Arizona Archaeological Society



Welcome to the Arizona Archaeological Society

The Arizona Archaeological Society (AAS) welcomes you to our web site where you can learn more about archaeology around the state and how to actively participate in learning about and preserving our Arizona heritage.


Annual Meeting

For information on this years 50th Anniversary State Meeting, to be held October 24, 25 and 26 in Phoenix click here.  For a PDF version click here.
Show "your support" and order a special edition AAS 50th Anniversary T-shirt available for a limited time only, for information
click here - info or go directly to the website to view and order click here - order.  This offer expires on November 3rd!

The Member-Only Section

There is a new page, Planning Committee, in the Member Only section.  Check this page to see the minutes of the Planning Committee meetings.  Also check this page for the Draft version of the purposes Bylaws changes.

Be sure to check the Archaeological Opportunities page.  It changes periodically.
Arizona Archaeologist Number 21 downloadable pdf file is now available in the Members-Only section (also 4, 19, 29, 38, and 39).

New Arizona Archaeologist Number 39 Publication

The newest number of The Arizona Archaeologist is now available. Number 39 in the series is the long-awaited "Coyote Ruin, NA 6654, A Prescott-Area Community" assembled by Mary Spall and over a dozen other Yavapai Chapter contributors and outside specialists. This monograph documents excavations at the Coyote Ruin conducted in the late 1920s by J. W. Simmons, and between 1998 and 2004 by the Yavapai Chapter, along with exhaustive analyses of the materials recovered, including ceramics, lithics, shell artifacts, plant remains, animal bone, and human remains. The site consists of a small hilltop stone pueblo, with additional masonry rooms, pit structures and agricultural features on the surrounding slopes, dating from perhaps the A.D. 900s until after 1300. Data from Coyote Ruin and surrounding sites is synthesized for discussions of subsistence, social organization, trade, and conflict in the Prescott Culture.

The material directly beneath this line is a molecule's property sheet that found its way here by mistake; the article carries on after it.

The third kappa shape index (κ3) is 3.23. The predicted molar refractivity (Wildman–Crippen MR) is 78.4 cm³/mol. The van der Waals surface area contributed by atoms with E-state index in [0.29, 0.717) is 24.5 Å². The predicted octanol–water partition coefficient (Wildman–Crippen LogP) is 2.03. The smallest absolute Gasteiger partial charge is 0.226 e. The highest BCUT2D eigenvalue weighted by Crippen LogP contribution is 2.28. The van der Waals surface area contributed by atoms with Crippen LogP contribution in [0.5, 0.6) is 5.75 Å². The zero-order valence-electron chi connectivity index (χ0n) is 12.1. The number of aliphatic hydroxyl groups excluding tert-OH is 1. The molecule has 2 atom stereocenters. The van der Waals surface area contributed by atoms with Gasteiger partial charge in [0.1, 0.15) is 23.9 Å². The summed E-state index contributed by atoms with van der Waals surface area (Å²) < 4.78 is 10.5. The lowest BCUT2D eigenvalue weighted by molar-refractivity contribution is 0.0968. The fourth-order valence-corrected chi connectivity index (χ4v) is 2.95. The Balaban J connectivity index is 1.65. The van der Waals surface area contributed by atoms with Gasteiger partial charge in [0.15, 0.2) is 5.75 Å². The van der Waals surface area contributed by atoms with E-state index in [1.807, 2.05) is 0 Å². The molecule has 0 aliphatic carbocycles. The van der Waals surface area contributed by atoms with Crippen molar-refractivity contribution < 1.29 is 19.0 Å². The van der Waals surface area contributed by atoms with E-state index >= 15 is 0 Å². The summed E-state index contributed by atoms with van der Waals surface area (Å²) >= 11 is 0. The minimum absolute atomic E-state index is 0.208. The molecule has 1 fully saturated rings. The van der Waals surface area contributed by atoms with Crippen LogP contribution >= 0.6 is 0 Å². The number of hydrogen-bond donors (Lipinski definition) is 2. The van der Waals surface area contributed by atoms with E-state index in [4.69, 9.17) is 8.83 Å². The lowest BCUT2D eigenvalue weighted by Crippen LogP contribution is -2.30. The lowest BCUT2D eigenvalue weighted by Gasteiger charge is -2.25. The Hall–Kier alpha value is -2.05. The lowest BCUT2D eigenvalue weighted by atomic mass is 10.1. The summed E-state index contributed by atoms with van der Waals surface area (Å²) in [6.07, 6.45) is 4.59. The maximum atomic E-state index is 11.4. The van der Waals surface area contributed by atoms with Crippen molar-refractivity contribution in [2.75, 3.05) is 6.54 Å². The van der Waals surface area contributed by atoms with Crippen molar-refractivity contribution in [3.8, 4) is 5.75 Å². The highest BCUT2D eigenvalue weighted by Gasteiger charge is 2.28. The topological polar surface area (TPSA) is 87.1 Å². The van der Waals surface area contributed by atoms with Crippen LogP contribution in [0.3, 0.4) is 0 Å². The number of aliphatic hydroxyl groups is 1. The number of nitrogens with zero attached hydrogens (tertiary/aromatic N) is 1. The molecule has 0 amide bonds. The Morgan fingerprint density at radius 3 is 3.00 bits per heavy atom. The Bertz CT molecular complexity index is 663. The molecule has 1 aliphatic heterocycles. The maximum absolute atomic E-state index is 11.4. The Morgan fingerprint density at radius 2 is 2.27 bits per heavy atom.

The Arizona Archaeologistis a benefit of AAS membership and is available to members as a printed report free of charge; please contact your Chapter President by the end of March to request a printed copy. Members can also download a free PDF copy from the "Members Only" page of the website at any time. The publication is also available for sale through Amazon.

The Society is currently in the process of converting all of its past publications to be for sale on Amazon. Announcements will be made as back numbers become available.

Arizona Archaeologist Numbers 21 and 29 link to Amazon for hard copy purchase newly available in Publications area.
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